A switch touched. A knob turned. He is given the first electrical shock. The current goes through his head, and he has the first seizure. His arms and legs jump an inch or two up from the table and then relax.

Then again. “ … four, three, two.” This time his whole body jerks against the restraints. After a few more electric shocks, he goes into convulsions, and they stop the charges. The convulsions are a series of quick jerks of his whole body pounding against the bed. With each jolt of electricity, his face becomes contorted. Everyone knows he will feel sore from this and not remember why, from his body hitting against the hard bed.

There is a chance that his memory will be impaired, more than one study had found this, especially in young people, short-term or long-term memory loss. But this was not the first electric shock for this boy nor would it be his last. Doctors in this hospital believed it worked. No one really knew why.

Although banned in California and out of favor since the 1960s due to the use of the newer anti-depression medications, ECT was being used again elsewhere in the 1980s as the anti-depressants were powerless against some forms of debilitating and immobilizing depressions. By 2016, although it remains the most controversial treatment in all of medicine, not just psychiatry, it is back; but this time, more often as a treatment chosen by patients themselves when they are severely depressed and no other solutions have worked for them.

It had worked somewhat for my uncle in 1983, and I’d also seen in this hospital a young woman roused after ECT from days of laying in bed singing over and over “Three blind mice, three blind mice. See how they run…”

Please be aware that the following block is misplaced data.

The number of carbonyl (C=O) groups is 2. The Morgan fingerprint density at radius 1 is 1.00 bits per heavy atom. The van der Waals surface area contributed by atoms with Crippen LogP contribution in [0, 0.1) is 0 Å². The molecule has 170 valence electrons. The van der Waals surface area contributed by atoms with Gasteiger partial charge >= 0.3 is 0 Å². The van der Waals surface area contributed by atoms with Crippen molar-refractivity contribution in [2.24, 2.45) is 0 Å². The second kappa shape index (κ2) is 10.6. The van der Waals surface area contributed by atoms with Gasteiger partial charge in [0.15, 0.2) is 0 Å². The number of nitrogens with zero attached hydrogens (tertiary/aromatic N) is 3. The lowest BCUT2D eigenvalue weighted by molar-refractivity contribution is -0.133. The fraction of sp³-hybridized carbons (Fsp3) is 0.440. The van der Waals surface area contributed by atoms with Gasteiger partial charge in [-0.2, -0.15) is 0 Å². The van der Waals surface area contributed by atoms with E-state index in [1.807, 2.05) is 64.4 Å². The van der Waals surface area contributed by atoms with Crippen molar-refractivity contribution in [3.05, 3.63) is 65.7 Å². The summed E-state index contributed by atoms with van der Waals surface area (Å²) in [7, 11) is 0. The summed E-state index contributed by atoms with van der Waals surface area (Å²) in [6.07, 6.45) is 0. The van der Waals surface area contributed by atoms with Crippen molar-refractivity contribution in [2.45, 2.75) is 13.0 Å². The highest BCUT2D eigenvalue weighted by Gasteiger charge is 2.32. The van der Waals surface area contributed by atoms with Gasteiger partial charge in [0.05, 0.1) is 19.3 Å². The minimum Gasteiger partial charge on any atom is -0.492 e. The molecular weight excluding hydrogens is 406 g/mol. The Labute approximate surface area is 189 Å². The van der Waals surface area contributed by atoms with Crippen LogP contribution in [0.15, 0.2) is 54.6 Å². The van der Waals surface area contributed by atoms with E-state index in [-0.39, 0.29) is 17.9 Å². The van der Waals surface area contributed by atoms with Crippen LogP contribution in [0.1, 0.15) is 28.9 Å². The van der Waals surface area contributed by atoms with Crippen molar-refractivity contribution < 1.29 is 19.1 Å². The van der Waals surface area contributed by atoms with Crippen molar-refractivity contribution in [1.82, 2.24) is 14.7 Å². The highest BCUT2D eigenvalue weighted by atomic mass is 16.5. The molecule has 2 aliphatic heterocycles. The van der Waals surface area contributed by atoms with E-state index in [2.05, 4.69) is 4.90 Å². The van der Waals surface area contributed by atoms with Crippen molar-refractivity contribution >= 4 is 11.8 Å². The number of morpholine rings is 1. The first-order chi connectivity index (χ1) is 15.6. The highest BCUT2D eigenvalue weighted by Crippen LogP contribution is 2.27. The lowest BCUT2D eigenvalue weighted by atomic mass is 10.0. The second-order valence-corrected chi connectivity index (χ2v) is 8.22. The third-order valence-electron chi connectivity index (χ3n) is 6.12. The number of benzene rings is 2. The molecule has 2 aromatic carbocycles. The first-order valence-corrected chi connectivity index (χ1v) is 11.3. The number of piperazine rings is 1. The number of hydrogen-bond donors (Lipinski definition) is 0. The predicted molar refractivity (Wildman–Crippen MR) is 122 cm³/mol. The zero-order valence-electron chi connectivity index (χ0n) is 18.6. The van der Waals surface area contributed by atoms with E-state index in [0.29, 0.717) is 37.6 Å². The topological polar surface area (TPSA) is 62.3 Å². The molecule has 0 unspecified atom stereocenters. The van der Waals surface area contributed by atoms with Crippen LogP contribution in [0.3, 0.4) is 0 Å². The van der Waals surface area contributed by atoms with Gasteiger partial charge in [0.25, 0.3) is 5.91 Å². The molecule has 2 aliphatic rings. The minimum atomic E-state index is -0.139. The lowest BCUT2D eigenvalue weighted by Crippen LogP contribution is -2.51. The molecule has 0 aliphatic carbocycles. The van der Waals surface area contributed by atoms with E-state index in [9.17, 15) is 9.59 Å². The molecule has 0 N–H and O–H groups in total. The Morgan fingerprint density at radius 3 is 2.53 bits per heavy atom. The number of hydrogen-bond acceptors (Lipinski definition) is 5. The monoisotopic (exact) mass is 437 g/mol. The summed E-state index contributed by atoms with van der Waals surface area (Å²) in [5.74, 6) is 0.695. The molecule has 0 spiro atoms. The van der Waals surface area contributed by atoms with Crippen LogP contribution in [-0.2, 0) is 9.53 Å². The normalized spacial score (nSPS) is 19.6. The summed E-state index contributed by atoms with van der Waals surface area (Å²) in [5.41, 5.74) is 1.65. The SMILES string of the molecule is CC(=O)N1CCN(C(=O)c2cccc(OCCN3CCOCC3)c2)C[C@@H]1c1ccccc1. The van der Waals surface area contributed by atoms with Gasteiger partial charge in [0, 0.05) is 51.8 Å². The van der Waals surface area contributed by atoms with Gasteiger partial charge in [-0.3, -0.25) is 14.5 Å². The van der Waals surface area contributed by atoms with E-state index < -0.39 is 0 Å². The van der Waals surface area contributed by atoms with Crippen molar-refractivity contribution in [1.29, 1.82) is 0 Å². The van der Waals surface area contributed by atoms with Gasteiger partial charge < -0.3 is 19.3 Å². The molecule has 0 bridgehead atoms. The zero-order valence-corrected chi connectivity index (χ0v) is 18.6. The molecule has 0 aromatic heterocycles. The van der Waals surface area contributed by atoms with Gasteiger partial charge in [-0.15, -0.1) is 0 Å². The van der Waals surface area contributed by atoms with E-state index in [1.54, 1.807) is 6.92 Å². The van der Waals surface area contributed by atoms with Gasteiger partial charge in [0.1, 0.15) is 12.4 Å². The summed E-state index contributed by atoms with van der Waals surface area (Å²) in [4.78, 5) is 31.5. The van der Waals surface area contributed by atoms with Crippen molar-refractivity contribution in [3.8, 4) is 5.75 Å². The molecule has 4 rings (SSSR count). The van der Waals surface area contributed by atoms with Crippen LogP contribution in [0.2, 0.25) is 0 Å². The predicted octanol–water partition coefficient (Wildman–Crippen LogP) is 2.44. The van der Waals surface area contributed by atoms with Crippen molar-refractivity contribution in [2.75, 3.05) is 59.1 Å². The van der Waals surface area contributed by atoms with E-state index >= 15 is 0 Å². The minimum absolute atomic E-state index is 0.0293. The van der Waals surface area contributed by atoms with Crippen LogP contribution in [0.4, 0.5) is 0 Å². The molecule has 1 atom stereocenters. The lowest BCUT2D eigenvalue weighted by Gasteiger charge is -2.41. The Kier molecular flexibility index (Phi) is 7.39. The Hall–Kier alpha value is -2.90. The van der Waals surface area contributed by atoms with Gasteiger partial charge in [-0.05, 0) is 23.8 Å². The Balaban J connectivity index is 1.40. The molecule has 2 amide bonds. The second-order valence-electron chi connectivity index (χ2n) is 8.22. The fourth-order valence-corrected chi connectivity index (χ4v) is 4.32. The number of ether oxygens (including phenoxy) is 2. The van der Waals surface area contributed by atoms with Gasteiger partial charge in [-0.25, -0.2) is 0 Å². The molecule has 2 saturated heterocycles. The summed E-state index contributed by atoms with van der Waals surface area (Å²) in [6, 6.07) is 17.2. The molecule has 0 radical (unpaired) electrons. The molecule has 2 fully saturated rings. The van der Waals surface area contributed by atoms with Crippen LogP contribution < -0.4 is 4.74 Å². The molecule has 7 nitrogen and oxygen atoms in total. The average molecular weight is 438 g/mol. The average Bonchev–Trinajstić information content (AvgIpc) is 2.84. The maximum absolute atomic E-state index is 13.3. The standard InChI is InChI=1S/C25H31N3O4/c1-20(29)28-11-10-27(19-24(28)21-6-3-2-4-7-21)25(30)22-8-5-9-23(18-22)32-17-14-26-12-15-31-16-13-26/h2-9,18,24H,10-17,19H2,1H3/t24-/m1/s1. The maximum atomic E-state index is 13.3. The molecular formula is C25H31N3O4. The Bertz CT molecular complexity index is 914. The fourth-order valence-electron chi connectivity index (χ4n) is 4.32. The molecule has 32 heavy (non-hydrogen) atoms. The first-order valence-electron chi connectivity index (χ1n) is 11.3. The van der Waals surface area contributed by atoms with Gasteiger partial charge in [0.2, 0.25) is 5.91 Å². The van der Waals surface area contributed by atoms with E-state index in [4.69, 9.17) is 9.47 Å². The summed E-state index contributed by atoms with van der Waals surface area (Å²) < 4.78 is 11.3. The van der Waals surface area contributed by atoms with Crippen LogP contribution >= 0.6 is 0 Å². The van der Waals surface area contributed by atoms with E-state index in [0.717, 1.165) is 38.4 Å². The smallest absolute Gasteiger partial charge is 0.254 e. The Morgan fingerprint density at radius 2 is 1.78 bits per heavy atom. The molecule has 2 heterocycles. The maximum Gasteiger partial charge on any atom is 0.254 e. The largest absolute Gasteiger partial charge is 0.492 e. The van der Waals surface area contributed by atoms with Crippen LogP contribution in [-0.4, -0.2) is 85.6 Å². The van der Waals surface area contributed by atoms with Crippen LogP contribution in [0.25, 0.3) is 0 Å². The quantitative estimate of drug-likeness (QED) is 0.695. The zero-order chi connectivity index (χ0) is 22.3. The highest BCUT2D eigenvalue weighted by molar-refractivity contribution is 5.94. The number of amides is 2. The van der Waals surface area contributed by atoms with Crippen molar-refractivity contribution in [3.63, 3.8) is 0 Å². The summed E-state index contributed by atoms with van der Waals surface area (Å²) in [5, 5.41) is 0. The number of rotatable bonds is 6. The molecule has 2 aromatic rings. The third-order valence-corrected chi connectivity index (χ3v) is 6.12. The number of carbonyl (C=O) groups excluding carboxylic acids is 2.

After the ECT treatments for the young boy, nurses release all restraints from his hands and legs. There are no more high-heel sounds or beeps from machines. Everyone is quiet and watching this boy. The oxygen is still going “Shhhhuuu-ba. Shhhhuuu-ba.”

The boy is unconscious and still, and then suddenly his arms come up and his hands form fists as if he holds a dagger with two hands, and he does a series of plunging motions towards his chest. These movements are why the psychiatrists had wanted me to tape this boy’s ECT treatment. They are not usual.

And when it happens, I am as surprised as the doctors and nurses must have been the first time they saw this, but I recognize these movements. They are the ritual movements of Balinese men at the high point of trance when they press their krisses — short double-edged swords — to their chests. I knew these gestures from my college studies of Mead and Bateson’s work in Indonesia. In Bali, trance possession is an important part of religious life. Trance. The taking over of one’s own body by another presence—divine or demonic.

At the end of trance after the men collapse, their limp bodies are gently carried by their relatives to a place in the shade. There they are looked after by someone, often a mother, who fans their sweating brows and gives them drinks when they wake up and is there to be sure they do not hurt themselves if they start thrashing around again.

So different this boy’s coming out of his trance. He would wake up in another Patient-A or Patient-B bed, alone, with no memory of where he had been or why he had such a headache or why his bones felt so weary and his muscles hurting. And no comforting mother by his side to wipe his forehead or hold his hand.

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I was not used to big cities, really, when I came to New York to work. I come from a smaller city, a Southern city. In this video job, I’d go out the double doors to the outside world to pick up a baloney sandwich for lunch, and there I’d cross paths with the psychiatrists and residents who often brought their patients down to my third-basement studio. I would pass them. They would pass me. They never said hello or let me catch their eye.

Buckley, Thomas. “Doing Your Thinking.” Parabola: Myth and the Quest for Meaning (4:4), 1979, 37.
Bateson, Gregory and Margaret Mead. Balinese Character: A Photographic Analysis. New York: New York Academy of Sciences, 1942, 99.

Copyright Kristaponis 2016